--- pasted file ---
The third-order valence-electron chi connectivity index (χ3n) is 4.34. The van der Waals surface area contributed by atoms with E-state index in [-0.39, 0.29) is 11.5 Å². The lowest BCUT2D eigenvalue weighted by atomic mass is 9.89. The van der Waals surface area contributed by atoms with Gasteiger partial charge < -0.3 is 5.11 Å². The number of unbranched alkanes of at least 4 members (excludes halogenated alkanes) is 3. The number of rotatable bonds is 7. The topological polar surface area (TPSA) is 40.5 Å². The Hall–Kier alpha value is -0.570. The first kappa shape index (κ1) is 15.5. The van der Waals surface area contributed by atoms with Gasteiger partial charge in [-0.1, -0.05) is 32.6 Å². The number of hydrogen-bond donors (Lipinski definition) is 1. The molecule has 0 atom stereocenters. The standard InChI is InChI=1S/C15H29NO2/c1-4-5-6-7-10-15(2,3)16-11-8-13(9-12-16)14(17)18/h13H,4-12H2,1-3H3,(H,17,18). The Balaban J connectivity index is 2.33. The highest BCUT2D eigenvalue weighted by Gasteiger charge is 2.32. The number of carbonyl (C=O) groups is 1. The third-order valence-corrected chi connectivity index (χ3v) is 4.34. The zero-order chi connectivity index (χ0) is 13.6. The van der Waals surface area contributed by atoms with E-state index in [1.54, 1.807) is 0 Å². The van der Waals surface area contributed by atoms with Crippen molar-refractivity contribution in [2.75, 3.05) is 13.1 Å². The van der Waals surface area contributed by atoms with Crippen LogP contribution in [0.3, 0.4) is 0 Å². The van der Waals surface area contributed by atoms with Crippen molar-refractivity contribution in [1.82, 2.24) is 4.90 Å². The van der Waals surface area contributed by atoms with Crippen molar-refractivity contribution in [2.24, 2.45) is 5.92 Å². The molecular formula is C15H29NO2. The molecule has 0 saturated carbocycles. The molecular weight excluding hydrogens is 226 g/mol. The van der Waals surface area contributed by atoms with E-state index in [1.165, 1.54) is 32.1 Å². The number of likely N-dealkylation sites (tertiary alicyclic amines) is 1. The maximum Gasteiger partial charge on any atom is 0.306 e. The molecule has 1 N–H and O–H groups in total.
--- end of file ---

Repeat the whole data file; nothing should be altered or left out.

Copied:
The third-order valence-electron chi connectivity index (χ3n) is 4.34. The van der Waals surface area contributed by atoms with E-state index in [-0.39, 0.29) is 11.5 Å². The lowest BCUT2D eigenvalue weighted by atomic mass is 9.89. The van der Waals surface area contributed by atoms with Gasteiger partial charge < -0.3 is 5.11 Å². The number of unbranched alkanes of at least 4 members (excludes halogenated alkanes) is 3. The number of rotatable bonds is 7. The topological polar surface area (TPSA) is 40.5 Å². The Hall–Kier alpha value is -0.570. The first kappa shape index (κ1) is 15.5. The van der Waals surface area contributed by atoms with Gasteiger partial charge in [-0.1, -0.05) is 32.6 Å². The number of hydrogen-bond donors (Lipinski definition) is 1. The molecule has 0 atom stereocenters. The standard InChI is InChI=1S/C15H29NO2/c1-4-5-6-7-10-15(2,3)16-11-8-13(9-12-16)14(17)18/h13H,4-12H2,1-3H3,(H,17,18). The Balaban J connectivity index is 2.33. The highest BCUT2D eigenvalue weighted by Gasteiger charge is 2.32. The number of carbonyl (C=O) groups is 1. The third-order valence-corrected chi connectivity index (χ3v) is 4.34. The zero-order chi connectivity index (χ0) is 13.6. The van der Waals surface area contributed by atoms with E-state index in [1.54, 1.807) is 0 Å². The van der Waals surface area contributed by atoms with Crippen molar-refractivity contribution in [2.75, 3.05) is 13.1 Å². The van der Waals surface area contributed by atoms with Crippen LogP contribution in [0.3, 0.4) is 0 Å². The van der Waals surface area contributed by atoms with Crippen molar-refractivity contribution in [1.82, 2.24) is 4.90 Å². The van der Waals surface area contributed by atoms with Crippen molar-refractivity contribution in [2.24, 2.45) is 5.92 Å². The molecular formula is C15H29NO2. The molecule has 0 saturated carbocycles. The molecular weight excluding hydrogens is 226 g/mol. The van der Waals surface area contributed by atoms with E-state index in [1.165, 1.54) is 32.1 Å². The number of likely N-dealkylation sites (tertiary alicyclic amines) is 1. The maximum Gasteiger partial charge on any atom is 0.306 e. The molecule has 1 N–H and O–H groups in total.